Graphcore did not respond to CNBC's request for comment but the company's C.E.O has also previously voiced his opposition to the deal.
Criticism Surfaces As U.K. Regulator's Deadline For Comments Expires
Mr. Hauser's then proceeded to state that NVIDIA's claim that it will maintain Arm's existing business model is intended to deceive regulators. Soon after the deal was announced, NVIDIA's founder and C.E.O. Mr. Jen-Hsun Huang sat down for a fireside chat with Arm chief Mr. Simon Segars. In this chat, the executive shared his views and motives about the deal in detail, as he repeatedly stressed that his company will not interfere in Arm's current way of doing business.
According to Mr. Huang's comments made about regulatory scrutiny at the chat:
So the first thing is to explain what we do, where we belong in the ecosystem [once we do this] people will realize we’re complementary companies; that two companies being complimentary when combined will create new innovations which is good for the market, drives innovation forward it’s good for customers. And when they realize that we love the business model, we’re going to protect the business model, we’re going to create and continue to nurture this neutral, committed, consistent, trusted platform so that our ecosystem can continue to flourish and even grow, I think when people realize that, they’re going to be really quite excited about that."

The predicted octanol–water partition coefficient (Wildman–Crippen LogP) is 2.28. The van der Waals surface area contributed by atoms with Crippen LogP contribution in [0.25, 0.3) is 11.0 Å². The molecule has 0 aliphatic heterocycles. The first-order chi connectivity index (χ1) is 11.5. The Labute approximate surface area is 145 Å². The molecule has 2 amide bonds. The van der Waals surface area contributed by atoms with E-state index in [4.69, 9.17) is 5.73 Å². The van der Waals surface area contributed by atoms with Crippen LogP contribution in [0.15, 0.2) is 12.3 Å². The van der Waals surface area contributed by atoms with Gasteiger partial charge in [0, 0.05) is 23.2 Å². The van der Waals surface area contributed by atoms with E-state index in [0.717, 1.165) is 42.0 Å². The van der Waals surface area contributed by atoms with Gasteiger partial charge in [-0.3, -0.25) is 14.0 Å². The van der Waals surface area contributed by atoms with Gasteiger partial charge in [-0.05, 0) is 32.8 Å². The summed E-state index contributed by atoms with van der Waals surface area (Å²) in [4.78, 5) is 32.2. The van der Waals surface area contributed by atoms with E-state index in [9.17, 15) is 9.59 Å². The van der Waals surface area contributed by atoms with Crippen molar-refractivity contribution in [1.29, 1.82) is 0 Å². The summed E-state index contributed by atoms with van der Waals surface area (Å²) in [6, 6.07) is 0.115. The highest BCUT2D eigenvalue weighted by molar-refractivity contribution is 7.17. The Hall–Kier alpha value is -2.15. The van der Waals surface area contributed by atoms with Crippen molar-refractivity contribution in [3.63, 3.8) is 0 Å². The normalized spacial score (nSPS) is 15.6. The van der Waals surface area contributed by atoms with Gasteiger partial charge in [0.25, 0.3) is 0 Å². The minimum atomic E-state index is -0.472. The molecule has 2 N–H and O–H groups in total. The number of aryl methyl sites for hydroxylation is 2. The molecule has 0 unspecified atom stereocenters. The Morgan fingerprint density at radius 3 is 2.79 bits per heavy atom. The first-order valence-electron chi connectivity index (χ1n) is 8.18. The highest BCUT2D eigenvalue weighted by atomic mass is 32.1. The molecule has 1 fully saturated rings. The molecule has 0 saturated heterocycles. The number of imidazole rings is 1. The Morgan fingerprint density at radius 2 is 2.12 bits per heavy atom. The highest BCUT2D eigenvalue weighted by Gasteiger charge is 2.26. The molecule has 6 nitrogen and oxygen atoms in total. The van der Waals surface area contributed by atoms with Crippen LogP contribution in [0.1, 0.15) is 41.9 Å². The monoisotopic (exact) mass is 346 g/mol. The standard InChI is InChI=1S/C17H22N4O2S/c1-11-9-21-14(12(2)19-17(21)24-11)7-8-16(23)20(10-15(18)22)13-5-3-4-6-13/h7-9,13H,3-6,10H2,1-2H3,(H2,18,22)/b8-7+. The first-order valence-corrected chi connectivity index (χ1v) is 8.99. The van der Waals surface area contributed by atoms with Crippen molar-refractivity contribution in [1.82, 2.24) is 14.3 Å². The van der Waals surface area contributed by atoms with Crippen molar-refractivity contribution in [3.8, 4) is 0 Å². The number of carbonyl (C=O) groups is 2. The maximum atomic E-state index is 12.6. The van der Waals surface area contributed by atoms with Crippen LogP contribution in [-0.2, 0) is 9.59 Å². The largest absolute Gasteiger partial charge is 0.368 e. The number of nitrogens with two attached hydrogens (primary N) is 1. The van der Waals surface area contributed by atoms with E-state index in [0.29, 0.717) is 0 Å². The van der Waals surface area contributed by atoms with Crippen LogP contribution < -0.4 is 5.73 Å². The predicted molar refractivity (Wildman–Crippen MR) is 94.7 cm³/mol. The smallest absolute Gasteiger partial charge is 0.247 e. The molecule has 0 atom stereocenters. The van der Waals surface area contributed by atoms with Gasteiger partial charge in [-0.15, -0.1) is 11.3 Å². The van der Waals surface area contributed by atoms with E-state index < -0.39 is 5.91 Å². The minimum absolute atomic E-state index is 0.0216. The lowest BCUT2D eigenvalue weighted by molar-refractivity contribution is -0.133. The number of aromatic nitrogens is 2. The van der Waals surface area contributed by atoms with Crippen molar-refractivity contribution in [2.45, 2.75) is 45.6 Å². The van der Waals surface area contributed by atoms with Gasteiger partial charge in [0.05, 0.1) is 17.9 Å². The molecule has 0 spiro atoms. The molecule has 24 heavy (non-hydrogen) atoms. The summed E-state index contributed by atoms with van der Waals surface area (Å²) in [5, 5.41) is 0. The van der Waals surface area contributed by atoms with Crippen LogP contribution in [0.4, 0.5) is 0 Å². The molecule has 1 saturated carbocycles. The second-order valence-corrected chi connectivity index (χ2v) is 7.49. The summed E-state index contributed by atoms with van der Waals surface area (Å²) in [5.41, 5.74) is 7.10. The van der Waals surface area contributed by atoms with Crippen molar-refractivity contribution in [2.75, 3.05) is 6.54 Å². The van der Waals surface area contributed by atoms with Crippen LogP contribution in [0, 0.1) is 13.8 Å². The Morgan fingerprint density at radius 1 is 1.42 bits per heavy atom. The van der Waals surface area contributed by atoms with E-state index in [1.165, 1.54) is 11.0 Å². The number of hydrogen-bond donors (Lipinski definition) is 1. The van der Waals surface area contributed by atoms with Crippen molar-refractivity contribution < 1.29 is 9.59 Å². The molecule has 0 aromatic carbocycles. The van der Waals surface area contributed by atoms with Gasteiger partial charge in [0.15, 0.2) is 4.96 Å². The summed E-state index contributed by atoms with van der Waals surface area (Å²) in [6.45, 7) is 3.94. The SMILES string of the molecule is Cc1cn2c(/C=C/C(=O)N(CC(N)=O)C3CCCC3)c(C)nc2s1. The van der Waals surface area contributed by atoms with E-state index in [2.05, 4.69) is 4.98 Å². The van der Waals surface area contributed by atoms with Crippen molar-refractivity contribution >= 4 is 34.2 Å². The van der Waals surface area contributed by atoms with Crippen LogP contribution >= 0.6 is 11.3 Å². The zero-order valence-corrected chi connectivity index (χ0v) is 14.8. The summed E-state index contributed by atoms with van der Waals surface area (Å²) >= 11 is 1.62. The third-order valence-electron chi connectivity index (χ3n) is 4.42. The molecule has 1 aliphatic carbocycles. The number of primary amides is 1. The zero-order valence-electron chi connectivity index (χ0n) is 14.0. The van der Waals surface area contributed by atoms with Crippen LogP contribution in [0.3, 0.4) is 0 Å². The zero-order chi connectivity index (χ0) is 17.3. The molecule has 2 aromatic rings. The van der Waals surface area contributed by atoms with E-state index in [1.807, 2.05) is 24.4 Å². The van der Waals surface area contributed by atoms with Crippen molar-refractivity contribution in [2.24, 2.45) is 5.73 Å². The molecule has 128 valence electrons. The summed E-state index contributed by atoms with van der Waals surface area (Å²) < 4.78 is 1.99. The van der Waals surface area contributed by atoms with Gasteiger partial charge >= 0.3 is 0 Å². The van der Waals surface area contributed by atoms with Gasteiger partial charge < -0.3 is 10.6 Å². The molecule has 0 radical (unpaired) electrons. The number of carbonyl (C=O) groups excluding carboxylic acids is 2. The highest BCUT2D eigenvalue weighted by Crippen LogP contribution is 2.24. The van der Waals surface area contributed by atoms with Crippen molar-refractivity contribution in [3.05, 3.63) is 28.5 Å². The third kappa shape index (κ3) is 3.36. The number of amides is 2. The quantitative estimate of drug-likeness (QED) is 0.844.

Responding to Mr. Hauser's accusation of dishonesty, an NVIDIA spokesperson stated to CNBC that,
“We are discussing our plans with the U.K. government, and we are very happy to put legally binding agreements behind all our commitments.”
Whether the spokesperson's definition of ''commitments'' also includes Mr. Huang's statements of preserving Arm's business model is uncertain. Furthermore, whether NVIDIA considers product-bundling (i.e. launching its and Arm's products in a single package) separate from Arm's business model is also unknown.